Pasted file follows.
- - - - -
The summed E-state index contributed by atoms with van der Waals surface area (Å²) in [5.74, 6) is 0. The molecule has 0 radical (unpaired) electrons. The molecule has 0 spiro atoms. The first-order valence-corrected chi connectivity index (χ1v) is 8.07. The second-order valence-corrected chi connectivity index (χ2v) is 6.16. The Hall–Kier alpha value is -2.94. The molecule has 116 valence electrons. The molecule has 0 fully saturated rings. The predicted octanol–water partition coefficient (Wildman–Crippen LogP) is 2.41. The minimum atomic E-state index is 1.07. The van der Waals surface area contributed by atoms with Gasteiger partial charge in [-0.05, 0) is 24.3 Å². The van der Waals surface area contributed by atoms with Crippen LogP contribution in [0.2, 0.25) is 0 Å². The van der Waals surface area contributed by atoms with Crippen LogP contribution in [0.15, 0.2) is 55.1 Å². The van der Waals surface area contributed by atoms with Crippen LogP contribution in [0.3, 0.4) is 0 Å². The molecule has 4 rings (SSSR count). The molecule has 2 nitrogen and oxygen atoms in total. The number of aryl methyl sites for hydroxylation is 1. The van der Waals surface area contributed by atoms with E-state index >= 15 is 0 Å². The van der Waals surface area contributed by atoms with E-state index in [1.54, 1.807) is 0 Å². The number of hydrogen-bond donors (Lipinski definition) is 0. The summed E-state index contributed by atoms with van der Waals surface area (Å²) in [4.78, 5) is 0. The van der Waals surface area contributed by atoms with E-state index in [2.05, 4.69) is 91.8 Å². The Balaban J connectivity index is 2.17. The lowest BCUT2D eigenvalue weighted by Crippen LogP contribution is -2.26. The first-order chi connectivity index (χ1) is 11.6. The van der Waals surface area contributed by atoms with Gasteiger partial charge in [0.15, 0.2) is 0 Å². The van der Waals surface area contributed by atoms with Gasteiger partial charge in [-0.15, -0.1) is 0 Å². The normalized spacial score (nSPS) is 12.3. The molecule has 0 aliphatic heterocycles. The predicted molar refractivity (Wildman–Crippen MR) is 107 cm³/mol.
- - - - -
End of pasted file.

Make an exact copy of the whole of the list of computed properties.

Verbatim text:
The summed E-state index contributed by atoms with van der Waals surface area (Å²) in [5.74, 6) is 0. The molecule has 0 radical (unpaired) electrons. The molecule has 0 spiro atoms. The first-order valence-corrected chi connectivity index (χ1v) is 8.07. The second-order valence-corrected chi connectivity index (χ2v) is 6.16. The Hall–Kier alpha value is -2.94. The molecule has 116 valence electrons. The molecule has 0 fully saturated rings. The predicted octanol–water partition coefficient (Wildman–Crippen LogP) is 2.41. The minimum atomic E-state index is 1.07. The van der Waals surface area contributed by atoms with Gasteiger partial charge in [-0.05, 0) is 24.3 Å². The van der Waals surface area contributed by atoms with Crippen LogP contribution in [0.2, 0.25) is 0 Å². The van der Waals surface area contributed by atoms with Crippen LogP contribution in [0.15, 0.2) is 55.1 Å². The van der Waals surface area contributed by atoms with Crippen LogP contribution in [0.3, 0.4) is 0 Å². The molecule has 4 rings (SSSR count). The molecule has 2 nitrogen and oxygen atoms in total. The number of aryl methyl sites for hydroxylation is 1. The van der Waals surface area contributed by atoms with E-state index >= 15 is 0 Å². The van der Waals surface area contributed by atoms with E-state index in [1.54, 1.807) is 0 Å². The number of hydrogen-bond donors (Lipinski definition) is 0. The summed E-state index contributed by atoms with van der Waals surface area (Å²) in [4.78, 5) is 0. The van der Waals surface area contributed by atoms with E-state index in [2.05, 4.69) is 91.8 Å². The Balaban J connectivity index is 2.17. The lowest BCUT2D eigenvalue weighted by Crippen LogP contribution is -2.26. The first-order chi connectivity index (χ1) is 11.6. The van der Waals surface area contributed by atoms with Gasteiger partial charge in [0.15, 0.2) is 0 Å². The van der Waals surface area contributed by atoms with Gasteiger partial charge in [-0.15, -0.1) is 0 Å². The normalized spacial score (nSPS) is 12.3. The molecule has 0 aliphatic heterocycles. The predicted molar refractivity (Wildman–Crippen MR) is 107 cm³/mol.